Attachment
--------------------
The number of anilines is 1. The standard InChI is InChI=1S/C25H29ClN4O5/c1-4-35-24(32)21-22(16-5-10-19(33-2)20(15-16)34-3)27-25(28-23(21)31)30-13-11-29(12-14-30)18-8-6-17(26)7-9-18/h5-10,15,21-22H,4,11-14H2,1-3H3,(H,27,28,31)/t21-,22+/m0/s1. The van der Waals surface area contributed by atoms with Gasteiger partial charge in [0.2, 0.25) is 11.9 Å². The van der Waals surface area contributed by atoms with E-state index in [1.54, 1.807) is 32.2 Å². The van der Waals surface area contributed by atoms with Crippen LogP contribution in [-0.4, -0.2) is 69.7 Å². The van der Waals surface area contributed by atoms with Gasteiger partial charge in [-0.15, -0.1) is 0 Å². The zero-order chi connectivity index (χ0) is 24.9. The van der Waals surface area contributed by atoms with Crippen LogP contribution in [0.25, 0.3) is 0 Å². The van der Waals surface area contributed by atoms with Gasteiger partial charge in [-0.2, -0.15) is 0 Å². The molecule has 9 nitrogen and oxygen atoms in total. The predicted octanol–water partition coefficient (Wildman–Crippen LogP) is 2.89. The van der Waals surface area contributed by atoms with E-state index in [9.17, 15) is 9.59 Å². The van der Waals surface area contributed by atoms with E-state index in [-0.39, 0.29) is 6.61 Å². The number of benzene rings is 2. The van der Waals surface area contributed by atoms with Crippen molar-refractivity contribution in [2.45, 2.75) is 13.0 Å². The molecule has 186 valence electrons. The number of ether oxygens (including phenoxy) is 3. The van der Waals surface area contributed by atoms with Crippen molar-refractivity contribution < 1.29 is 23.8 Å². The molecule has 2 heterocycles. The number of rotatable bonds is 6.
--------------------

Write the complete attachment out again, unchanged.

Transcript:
The number of anilines is 1. The standard InChI is InChI=1S/C25H29ClN4O5/c1-4-35-24(32)21-22(16-5-10-19(33-2)20(15-16)34-3)27-25(28-23(21)31)30-13-11-29(12-14-30)18-8-6-17(26)7-9-18/h5-10,15,21-22H,4,11-14H2,1-3H3,(H,27,28,31)/t21-,22+/m0/s1. The van der Waals surface area contributed by atoms with Gasteiger partial charge in [0.2, 0.25) is 11.9 Å². The van der Waals surface area contributed by atoms with E-state index in [1.54, 1.807) is 32.2 Å². The van der Waals surface area contributed by atoms with Crippen LogP contribution in [-0.4, -0.2) is 69.7 Å². The van der Waals surface area contributed by atoms with Gasteiger partial charge in [-0.15, -0.1) is 0 Å². The zero-order chi connectivity index (χ0) is 24.9. The van der Waals surface area contributed by atoms with Crippen LogP contribution in [0.25, 0.3) is 0 Å². The van der Waals surface area contributed by atoms with Gasteiger partial charge in [-0.2, -0.15) is 0 Å². The molecule has 9 nitrogen and oxygen atoms in total. The predicted octanol–water partition coefficient (Wildman–Crippen LogP) is 2.89. The van der Waals surface area contributed by atoms with E-state index in [9.17, 15) is 9.59 Å². The van der Waals surface area contributed by atoms with E-state index in [-0.39, 0.29) is 6.61 Å². The number of benzene rings is 2. The van der Waals surface area contributed by atoms with Crippen molar-refractivity contribution in [2.45, 2.75) is 13.0 Å². The molecule has 186 valence electrons. The number of ether oxygens (including phenoxy) is 3. The van der Waals surface area contributed by atoms with Crippen molar-refractivity contribution < 1.29 is 23.8 Å². The molecule has 2 heterocycles. The number of rotatable bonds is 6.